In response to the Mayor's interest in Seattle Schools, Cheryl Chow said he should focus on potholes and the viaduct instead. Hmm... By that logic, Seattle business leaders should just focus on their products and profits. Communities should just focus on parks and recreation centers. And, parents: we should just focus on feeding and dressing our kids. After all, we elected the Board to make the school decisions for us, right? Wrong! Strong leaders welcome input, and use it as an opportunity to hone and defend their vision. If the district had the right leadership, they wouldn't be so threatened by outside opinions. Even if you don't agree with the Mayor's opinion, you should be concerned by the School Board response. If they eschew the Mayor's input, what do you think they will do with input from you or me? I hope the Board considers this before they go off to decide the fate of the district all by themselves. Listening to input doesn't mean they have to make ev

CPPS Position on Leadership Change

Today's article in the Seattle Times, " Nickels urged to take control of Seattle schools " continues the recent pressure in the media for leadership change at Seattle Public Schools. The article includes a quote from CPPS president, Charles Rolland, supporting the idea of an appointed School Board. ""If I'm a stellar superintendent, what makes me want to come to this kind of place?" said Charles Rolland, a community activist who has twice trooped to City Hall in recent weeks to meet with Nickels, along with other activists, business people and educators." Charles Rolland and Venus Velazquez also weighed in last week with a guest column in the PI, " Norm Rice for interim superintendent ." And below is the CPPS response to Raj's resignation posted on their website : "Seattle’s school system is in crisis because of a failure by our district leaders to provide a comprehensive vision and corresponding strategy. The trust and conf

Leadership Change Needed for Seattle Public Schools

Leadership change is needed for Seattle Public Schools, and it is needed now. Whether it is the reality or just a perception (fueled by very biased media coverage in the Seattle Times and elsewhere), many Seattle residents think Seattle Public Schools are in crisis. Allowing that perception to remain unchanged over the next 10 months could be quite harmful to the health of the district. In the Informal Poll - Hire Norm as Interim? or Keep Raj Until Next August? on this blog today, the majority of respondents felt that hiring Norm now as interim superintendent made sense. As I've talked with people over the last few weeks, I've been surprised at how many people share that opinion, both those parents deeply involved in working to improve the school system and the taxpayers/voters who don't usually pay much attention to education issues. The support for hiring Norm Rice seems to cross racial, ethnic and income lines. I have found support for the idea among some people who su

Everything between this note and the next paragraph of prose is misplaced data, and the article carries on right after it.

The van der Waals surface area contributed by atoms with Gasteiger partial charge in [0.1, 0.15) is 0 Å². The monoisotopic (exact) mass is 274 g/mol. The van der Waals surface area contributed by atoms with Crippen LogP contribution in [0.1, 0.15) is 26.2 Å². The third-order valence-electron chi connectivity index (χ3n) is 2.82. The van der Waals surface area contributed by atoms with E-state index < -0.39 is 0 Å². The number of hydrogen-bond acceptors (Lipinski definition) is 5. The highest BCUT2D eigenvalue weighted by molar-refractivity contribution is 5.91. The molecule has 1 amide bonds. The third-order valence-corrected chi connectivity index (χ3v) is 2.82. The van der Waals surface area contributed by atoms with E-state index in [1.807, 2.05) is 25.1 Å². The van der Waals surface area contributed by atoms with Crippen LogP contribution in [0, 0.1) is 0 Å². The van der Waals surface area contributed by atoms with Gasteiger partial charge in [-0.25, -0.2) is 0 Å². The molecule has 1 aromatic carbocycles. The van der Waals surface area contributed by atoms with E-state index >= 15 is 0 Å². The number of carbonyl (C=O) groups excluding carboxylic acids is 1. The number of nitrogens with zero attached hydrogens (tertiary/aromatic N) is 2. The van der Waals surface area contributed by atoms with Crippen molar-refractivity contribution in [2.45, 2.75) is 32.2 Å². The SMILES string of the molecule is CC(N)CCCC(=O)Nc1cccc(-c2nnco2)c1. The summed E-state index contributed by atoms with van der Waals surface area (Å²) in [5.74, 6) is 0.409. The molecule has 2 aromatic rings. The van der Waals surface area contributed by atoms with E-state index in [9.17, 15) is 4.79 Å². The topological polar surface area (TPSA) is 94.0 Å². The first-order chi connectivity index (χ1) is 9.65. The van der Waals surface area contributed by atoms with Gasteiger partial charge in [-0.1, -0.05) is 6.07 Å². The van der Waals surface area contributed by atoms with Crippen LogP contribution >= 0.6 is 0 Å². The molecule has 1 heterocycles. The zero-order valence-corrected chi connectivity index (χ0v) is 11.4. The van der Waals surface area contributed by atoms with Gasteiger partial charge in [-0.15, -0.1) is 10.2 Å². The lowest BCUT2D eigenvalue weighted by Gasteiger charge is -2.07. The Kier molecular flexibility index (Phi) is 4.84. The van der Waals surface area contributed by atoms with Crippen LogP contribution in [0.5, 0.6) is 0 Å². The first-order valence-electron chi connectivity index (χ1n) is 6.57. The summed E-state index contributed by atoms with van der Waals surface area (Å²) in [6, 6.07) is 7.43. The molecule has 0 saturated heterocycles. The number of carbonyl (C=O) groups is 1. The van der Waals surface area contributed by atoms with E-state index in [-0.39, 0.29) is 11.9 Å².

Academic Achievement Gap Event

I found this on the Alliance for Education website. Please join us at a forum on the Achievement Gap Wednesday, November 29 featuring Dr. Terry Bergeson Superintendent of Public Instruction Darlene Flynn Seattle School Board Member There is a significant and persistent Achievement Gap in Seattle and Washington State. We are going to talk about it. · What are the root causes of the academic achievement gap between students of color and their White and Asian counterparts? · How big is the gap? · Is anything working and what are effective gap-closing strategies? · Why should we care about an Achievement Gap? Hear answers to all of these questions as well as your own! Event Information: Wednesday, November 29th 11:45 am – 1:30 pm Seattle Public Library Downtown Branch 1000 Fourth Avenue Please RSVP to Constance Yee at (206) 205-0324 or by email Parking information